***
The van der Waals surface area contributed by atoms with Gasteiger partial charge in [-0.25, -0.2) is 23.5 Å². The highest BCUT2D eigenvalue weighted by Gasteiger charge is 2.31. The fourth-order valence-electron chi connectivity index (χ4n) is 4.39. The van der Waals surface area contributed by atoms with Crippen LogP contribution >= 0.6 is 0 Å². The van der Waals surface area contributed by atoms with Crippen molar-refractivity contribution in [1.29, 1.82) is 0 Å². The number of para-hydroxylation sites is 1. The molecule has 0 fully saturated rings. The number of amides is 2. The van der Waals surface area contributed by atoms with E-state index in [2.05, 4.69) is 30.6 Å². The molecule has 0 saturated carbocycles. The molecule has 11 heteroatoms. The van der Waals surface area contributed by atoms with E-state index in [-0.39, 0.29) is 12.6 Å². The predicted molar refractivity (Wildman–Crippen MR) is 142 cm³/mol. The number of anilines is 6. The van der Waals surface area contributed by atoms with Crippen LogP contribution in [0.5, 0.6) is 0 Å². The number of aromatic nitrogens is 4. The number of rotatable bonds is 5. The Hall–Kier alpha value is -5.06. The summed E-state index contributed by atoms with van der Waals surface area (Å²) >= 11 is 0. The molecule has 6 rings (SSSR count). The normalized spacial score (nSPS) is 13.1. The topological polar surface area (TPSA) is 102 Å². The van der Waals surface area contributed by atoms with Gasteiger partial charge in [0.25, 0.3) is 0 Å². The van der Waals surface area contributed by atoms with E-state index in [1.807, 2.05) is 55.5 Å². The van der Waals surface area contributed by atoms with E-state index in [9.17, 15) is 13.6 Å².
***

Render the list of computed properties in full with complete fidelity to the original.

The van der Waals surface area contributed by atoms with Gasteiger partial charge in [-0.25, -0.2) is 23.5 Å². The highest BCUT2D eigenvalue weighted by Gasteiger charge is 2.31. The fourth-order valence-electron chi connectivity index (χ4n) is 4.39. The van der Waals surface area contributed by atoms with Crippen LogP contribution >= 0.6 is 0 Å². The van der Waals surface area contributed by atoms with Crippen molar-refractivity contribution in [1.29, 1.82) is 0 Å². The number of para-hydroxylation sites is 1. The molecule has 0 fully saturated rings. The number of amides is 2. The van der Waals surface area contributed by atoms with E-state index in [2.05, 4.69) is 30.6 Å². The molecule has 0 saturated carbocycles. The molecule has 11 heteroatoms. The van der Waals surface area contributed by atoms with E-state index in [-0.39, 0.29) is 12.6 Å². The predicted molar refractivity (Wildman–Crippen MR) is 142 cm³/mol. The number of anilines is 6. The van der Waals surface area contributed by atoms with Crippen LogP contribution in [0.5, 0.6) is 0 Å². The number of aromatic nitrogens is 4. The number of rotatable bonds is 5. The Hall–Kier alpha value is -5.06. The summed E-state index contributed by atoms with van der Waals surface area (Å²) >= 11 is 0. The molecule has 6 rings (SSSR count). The normalized spacial score (nSPS) is 13.1. The topological polar surface area (TPSA) is 102 Å². The van der Waals surface area contributed by atoms with Gasteiger partial charge in [0.25, 0.3) is 0 Å². The van der Waals surface area contributed by atoms with E-state index in [1.807, 2.05) is 55.5 Å². The van der Waals surface area contributed by atoms with E-state index in [9.17, 15) is 13.6 Å².